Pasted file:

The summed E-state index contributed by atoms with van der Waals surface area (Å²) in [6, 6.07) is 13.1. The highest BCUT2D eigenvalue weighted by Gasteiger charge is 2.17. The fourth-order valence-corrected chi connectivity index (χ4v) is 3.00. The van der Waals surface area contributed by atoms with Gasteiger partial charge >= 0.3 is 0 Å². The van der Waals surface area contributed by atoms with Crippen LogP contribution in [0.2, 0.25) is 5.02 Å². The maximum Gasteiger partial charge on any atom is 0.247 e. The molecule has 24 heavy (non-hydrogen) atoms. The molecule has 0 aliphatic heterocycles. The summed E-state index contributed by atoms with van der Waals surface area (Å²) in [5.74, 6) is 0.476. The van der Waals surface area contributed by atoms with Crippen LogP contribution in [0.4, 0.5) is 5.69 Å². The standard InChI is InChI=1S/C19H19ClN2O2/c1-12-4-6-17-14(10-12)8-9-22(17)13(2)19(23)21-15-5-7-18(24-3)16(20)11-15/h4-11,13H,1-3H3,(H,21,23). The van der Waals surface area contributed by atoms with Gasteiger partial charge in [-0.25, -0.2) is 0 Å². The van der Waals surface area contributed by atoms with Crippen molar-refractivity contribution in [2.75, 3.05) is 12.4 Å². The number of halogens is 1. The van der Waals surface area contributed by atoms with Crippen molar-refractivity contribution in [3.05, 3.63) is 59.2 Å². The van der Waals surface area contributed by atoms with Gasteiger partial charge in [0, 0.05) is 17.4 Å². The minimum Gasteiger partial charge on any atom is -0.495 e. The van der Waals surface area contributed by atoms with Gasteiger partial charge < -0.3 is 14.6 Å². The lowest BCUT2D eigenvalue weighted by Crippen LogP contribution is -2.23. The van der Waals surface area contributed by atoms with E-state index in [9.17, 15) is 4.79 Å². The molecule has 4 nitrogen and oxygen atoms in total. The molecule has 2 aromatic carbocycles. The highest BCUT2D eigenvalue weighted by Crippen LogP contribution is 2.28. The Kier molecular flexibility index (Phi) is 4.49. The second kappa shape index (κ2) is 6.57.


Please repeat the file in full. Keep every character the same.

The summed E-state index contributed by atoms with van der Waals surface area (Å²) in [6, 6.07) is 13.1. The highest BCUT2D eigenvalue weighted by Gasteiger charge is 2.17. The fourth-order valence-corrected chi connectivity index (χ4v) is 3.00. The van der Waals surface area contributed by atoms with Gasteiger partial charge >= 0.3 is 0 Å². The van der Waals surface area contributed by atoms with Crippen LogP contribution in [0.2, 0.25) is 5.02 Å². The maximum Gasteiger partial charge on any atom is 0.247 e. The molecule has 24 heavy (non-hydrogen) atoms. The molecule has 0 aliphatic heterocycles. The summed E-state index contributed by atoms with van der Waals surface area (Å²) in [5.74, 6) is 0.476. The van der Waals surface area contributed by atoms with Crippen LogP contribution in [0.4, 0.5) is 5.69 Å². The standard InChI is InChI=1S/C19H19ClN2O2/c1-12-4-6-17-14(10-12)8-9-22(17)13(2)19(23)21-15-5-7-18(24-3)16(20)11-15/h4-11,13H,1-3H3,(H,21,23). The van der Waals surface area contributed by atoms with Gasteiger partial charge in [-0.25, -0.2) is 0 Å². The van der Waals surface area contributed by atoms with Crippen molar-refractivity contribution in [2.75, 3.05) is 12.4 Å². The number of halogens is 1. The van der Waals surface area contributed by atoms with Crippen molar-refractivity contribution in [3.05, 3.63) is 59.2 Å². The van der Waals surface area contributed by atoms with Gasteiger partial charge in [0, 0.05) is 17.4 Å². The minimum Gasteiger partial charge on any atom is -0.495 e. The van der Waals surface area contributed by atoms with Gasteiger partial charge < -0.3 is 14.6 Å². The lowest BCUT2D eigenvalue weighted by Crippen LogP contribution is -2.23. The van der Waals surface area contributed by atoms with E-state index in [9.17, 15) is 4.79 Å². The molecule has 4 nitrogen and oxygen atoms in total. The molecule has 2 aromatic carbocycles. The highest BCUT2D eigenvalue weighted by Crippen LogP contribution is 2.28. The Kier molecular flexibility index (Phi) is 4.49. The second kappa shape index (κ2) is 6.57.